There is also, if we’re being honest, racial anxiety. White people have had a pretty good run. But by 2050, the United States will be majority non-white. White people, for the first time are having to confront the possibility that their success is not entirely due to their own labor. I heard one person say it this way: as a white person, you used to have to have a plan to fail; now you have to have a plan to succeed. There is now competition for the jobs they took for granted. And all these people complaining all the time, upset about things that happened 150 years ago. They are made to feel guilty for things they didn’t even do. They are tired of the accusations, the snide mocking of the Hollywood elite and the academics. Of course, few people think they are racists because racists are bad people – and they are not bad people. They’re right; they are not bad people. I know my family to be kind and generous, always willing to help a person in need. However, there seem to be limits to their kindness and generosity. As with all of us, it is usually reserved for the people nearest us. It can even cross racial lines because you and the black people in your little town have an understanding. They have the chance to be one of the good ones, as long as they are polite and respectful. It’s the others, the ones on TV making trouble in Baltimore and Ferguson and Dallas, Texas, that are the problem. They are the sign of things to come. We can’t make light of this anxiety. It is a real sense of loss that we gain nothing by mocking.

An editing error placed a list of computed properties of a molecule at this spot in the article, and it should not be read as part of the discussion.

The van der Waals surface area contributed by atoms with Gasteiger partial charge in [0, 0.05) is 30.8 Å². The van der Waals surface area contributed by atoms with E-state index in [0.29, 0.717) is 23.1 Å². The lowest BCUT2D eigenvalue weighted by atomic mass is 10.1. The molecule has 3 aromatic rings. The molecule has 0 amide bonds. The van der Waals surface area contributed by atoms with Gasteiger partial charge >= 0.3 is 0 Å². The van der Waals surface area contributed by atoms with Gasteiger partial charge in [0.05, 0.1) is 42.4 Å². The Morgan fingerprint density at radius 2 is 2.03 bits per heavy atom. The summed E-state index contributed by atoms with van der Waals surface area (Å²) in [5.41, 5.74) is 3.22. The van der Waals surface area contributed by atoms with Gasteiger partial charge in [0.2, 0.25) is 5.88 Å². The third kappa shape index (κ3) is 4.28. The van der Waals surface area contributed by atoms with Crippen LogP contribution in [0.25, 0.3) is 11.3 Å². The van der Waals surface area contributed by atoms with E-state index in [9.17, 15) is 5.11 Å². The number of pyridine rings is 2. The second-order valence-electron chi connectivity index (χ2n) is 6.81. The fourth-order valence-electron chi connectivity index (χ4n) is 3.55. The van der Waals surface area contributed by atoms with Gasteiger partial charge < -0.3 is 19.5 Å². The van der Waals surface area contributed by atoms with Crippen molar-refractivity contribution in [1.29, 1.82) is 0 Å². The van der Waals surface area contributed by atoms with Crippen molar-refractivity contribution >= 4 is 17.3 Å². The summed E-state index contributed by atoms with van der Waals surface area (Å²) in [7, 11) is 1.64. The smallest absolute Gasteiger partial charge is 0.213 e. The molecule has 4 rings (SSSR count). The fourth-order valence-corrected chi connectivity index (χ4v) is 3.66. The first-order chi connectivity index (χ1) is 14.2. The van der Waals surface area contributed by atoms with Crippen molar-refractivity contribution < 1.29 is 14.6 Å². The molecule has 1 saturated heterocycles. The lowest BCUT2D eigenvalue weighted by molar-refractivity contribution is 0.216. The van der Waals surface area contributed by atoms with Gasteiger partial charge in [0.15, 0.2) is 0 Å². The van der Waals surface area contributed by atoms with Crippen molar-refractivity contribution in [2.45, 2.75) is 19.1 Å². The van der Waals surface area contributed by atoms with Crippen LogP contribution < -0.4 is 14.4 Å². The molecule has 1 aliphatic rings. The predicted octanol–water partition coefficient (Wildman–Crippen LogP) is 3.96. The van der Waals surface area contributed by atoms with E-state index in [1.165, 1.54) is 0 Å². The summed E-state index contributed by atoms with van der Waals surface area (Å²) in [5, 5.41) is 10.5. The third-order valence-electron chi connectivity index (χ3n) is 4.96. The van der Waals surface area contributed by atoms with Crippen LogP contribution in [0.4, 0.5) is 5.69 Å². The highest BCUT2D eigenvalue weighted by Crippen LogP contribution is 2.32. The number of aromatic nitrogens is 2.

Finally, there is a spiritual anxiety shaped by a very particular theology. Yes, it is fundamentalist and it is evangelical, but it is more than that. It is, in may ways, the antithesis of the way that we talk about God at Church in the Cliff. It buys completely into the hierarchy. It sees God as an actor in history, sitting on the throne of judgment. They are always on the lookout for the apocalypse and they know that our nation’s sin will trigger it. It seems that their faith has centered on two things: abortion and gay rights. They truly fear that, if our nation continues on its path of tolerance for those things, God’s judgment will be rendered. Worse, if they don’t combat this slide at every turn, their souls and the souls of their loved ones are in jeopardy. Eternal life is at stake here. Again, we can disagree, but we can’t mock their fear. A failure to understand these things, to speak meaningfully to these things is what gave us him.